VA Tourer Car Profile

VA Tourer

VA Tourer

The VA tourer was announced at the 1936 Motor Show. It was based on the same chassis and engine as the Saloon and Tickford. The SA Tourer bodies were made by Charlesworth, however the VA Tourers were made by Morris Bodies thereby keeping the whole project in-house.

Compared to the Saloon and Tickford bodied VAs, the Tourer might be described, by some, as the poor relation in so far that it had less sophistication in the guise as a four-seater sports car.

It must be remembered that the SVW range, all of which had four seats, was catering to the family man who used to have a two seater sports car and now needed more seating capacity. The VA Tourer retained the sports car feel and yet allowed the family to be accommodated as well.

Sophistication was not the name of the game. To start with, it had a ‘rag top’ and when folded down could be a difficult roof to store until one had tried the exercise quite a number of times and in the process pinched one’s fingers. The side screens, of which there are four, are held in place by slotting them into special groves in the doors and rear quarter panels. They are then secured with single winged chrome nuts. With the screens in position and the hood erected, the fit around the doors can be quite poor leading to wind and rain ingress. When the hood is down the side screens can be left in place or removed and stored in a special area behind the rear seats. Luggage space is pretty much non-existent.

The VA Tourer has only 2 doors, unlike the SA with its 4 doors. This makes access for the rear passengers a little awkward however once inside the seats are comfortable with good legroom.

There were no trafficators provided and when it came for the driver to indicate a change of direction or deceleration the only resort that could be taken was for the driver’s right arm to be extended through the flap in the side screen. Not a very satisfactory arrangement especially as it would end up with only the left hand remaining on the steering wheel and then possibly having to release the steering wheel all together in order to change gear.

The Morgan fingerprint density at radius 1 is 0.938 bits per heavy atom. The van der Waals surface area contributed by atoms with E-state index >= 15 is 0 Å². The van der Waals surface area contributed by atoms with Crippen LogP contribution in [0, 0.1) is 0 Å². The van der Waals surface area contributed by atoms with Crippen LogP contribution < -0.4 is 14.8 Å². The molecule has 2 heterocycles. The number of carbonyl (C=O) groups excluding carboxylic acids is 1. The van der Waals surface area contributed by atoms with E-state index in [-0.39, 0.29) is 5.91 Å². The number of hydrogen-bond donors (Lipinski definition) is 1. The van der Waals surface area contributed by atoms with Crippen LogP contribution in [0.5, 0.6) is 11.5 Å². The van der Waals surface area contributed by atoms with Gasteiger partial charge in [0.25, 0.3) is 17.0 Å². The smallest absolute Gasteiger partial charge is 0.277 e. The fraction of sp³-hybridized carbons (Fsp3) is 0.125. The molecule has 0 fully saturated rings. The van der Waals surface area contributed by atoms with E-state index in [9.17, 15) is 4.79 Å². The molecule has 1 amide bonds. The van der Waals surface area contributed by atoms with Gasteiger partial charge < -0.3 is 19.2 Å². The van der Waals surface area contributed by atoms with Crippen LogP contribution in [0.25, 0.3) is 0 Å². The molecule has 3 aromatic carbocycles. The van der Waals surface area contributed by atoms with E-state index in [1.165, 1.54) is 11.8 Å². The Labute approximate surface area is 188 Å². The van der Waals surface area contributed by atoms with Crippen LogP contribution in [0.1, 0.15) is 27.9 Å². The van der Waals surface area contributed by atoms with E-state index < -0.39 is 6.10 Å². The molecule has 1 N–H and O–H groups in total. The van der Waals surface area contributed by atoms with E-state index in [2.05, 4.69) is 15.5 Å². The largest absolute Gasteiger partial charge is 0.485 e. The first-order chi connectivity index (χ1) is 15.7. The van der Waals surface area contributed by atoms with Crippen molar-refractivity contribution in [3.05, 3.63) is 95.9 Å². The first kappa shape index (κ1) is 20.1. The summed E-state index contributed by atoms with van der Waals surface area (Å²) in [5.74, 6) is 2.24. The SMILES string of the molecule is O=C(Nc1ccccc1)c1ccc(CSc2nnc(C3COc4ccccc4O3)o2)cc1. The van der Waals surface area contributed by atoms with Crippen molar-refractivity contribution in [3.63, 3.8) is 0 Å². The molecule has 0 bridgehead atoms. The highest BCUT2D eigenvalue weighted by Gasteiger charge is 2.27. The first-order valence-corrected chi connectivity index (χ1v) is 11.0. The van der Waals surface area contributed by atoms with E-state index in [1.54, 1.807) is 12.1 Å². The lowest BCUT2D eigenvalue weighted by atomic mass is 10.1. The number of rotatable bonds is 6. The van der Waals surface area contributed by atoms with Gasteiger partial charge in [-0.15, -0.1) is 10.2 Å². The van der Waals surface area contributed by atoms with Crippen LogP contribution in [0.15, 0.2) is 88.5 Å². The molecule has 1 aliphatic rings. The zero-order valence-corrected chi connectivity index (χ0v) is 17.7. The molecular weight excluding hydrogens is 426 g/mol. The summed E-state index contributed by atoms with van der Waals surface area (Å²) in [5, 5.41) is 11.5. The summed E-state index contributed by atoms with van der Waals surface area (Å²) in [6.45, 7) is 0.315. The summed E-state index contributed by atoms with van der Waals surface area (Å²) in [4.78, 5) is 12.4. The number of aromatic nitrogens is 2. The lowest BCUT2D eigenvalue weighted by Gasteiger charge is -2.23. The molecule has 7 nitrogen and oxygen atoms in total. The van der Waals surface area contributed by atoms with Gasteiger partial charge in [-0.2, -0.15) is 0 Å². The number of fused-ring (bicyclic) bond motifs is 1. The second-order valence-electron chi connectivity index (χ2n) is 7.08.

VA Tourer - Before

VA Tourer – Before restoration

The VA Tourer is a lighter bodied vehicle than the Saloon or the Tickford and therefore has benefit of better acceleration to the extent that from standing start to 50mph it can be achieved in just under 16 seconds and with the windscreen folded flat it will reach a top speed of over 80mph – something that is an individual feature of the tourer.

The front bucket seats are particularly comfortable and secures the front occupants well – there is no cause for concern when taking tight corners. This experience is enhanced by cart spring suspension backed by good shock absorbers and the Bishops’ worm and peg steering system and gear change with the well positioned lever close to the driver’s left hand. Plenty of room for people with large feet to operate the peddles and it should be mentioned at this point that not only will the car go with great satisfaction but the braking is well up to the job.

The spare wheel, secured by a centrally mounted wheel nut, is positioned on the rear panel that could be considered more acceptable than slotted into the front wing and results in, what some consider, a better balanced vehicle. Under the bonnet is a toolbox that sits astride the scuttle and apart from providing good storage space, features two well-equipped tool trays with pressed rubber profiles for each of the tools.

A contemporary write-up of the VA Tourer by The Motor 6th July 1937 states: “There is an air of refinement throughout the whole car. It is beautifully finished, very well upholstered with good quality leather, and thoroughly equipped. The hood folds and drops into a recess behind the rear seats, the whole of the rear compartment and recessed hood being covered by a tonneau cover. The dashboard, in which the various dials with brass covered surrounds are let into a walnut panel, assumes a rather nautical aspect but one that is pleasing to the eye. Working in conjunction with the speedometer is a Thirtilite giving warning by means of a green light when travelling at about the legal limit. Jackall permanent hydraulic jacks can be fitted.”

Further comment was made that if one wanted to term it a sports model, then it would have to be classed with the new regime of silent sports motoring that is becoming so popular. They liked its road holding, its brakes and general smoothness.

David Washbourne